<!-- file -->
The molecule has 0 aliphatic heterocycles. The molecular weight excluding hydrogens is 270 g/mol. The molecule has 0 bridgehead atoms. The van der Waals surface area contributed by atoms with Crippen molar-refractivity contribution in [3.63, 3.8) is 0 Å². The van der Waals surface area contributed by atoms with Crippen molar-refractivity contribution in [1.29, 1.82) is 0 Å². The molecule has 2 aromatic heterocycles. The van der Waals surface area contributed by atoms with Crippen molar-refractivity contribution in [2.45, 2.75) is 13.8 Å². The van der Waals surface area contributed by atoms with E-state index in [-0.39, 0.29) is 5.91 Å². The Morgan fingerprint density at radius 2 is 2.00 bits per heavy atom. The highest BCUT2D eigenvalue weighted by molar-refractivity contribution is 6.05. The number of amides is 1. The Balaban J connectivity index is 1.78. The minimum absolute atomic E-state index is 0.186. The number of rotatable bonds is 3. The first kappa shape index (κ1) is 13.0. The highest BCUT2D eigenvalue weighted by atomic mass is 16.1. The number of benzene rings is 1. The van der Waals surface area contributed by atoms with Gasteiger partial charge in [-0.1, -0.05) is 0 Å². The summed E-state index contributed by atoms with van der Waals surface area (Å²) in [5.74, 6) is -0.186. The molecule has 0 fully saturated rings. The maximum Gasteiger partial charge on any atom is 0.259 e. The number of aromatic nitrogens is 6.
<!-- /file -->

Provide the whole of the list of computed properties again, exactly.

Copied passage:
The molecule has 0 aliphatic heterocycles. The molecular weight excluding hydrogens is 270 g/mol. The molecule has 0 bridgehead atoms. The van der Waals surface area contributed by atoms with Crippen molar-refractivity contribution in [3.63, 3.8) is 0 Å². The van der Waals surface area contributed by atoms with Crippen molar-refractivity contribution in [1.29, 1.82) is 0 Å². The molecule has 2 aromatic heterocycles. The van der Waals surface area contributed by atoms with Crippen molar-refractivity contribution in [2.45, 2.75) is 13.8 Å². The van der Waals surface area contributed by atoms with E-state index in [-0.39, 0.29) is 5.91 Å². The Morgan fingerprint density at radius 2 is 2.00 bits per heavy atom. The highest BCUT2D eigenvalue weighted by molar-refractivity contribution is 6.05. The number of amides is 1. The Balaban J connectivity index is 1.78. The minimum absolute atomic E-state index is 0.186. The number of rotatable bonds is 3. The first kappa shape index (κ1) is 13.0. The highest BCUT2D eigenvalue weighted by atomic mass is 16.1. The number of benzene rings is 1. The van der Waals surface area contributed by atoms with Gasteiger partial charge in [-0.1, -0.05) is 0 Å². The summed E-state index contributed by atoms with van der Waals surface area (Å²) in [5.74, 6) is -0.186. The molecule has 0 fully saturated rings. The maximum Gasteiger partial charge on any atom is 0.259 e. The number of aromatic nitrogens is 6.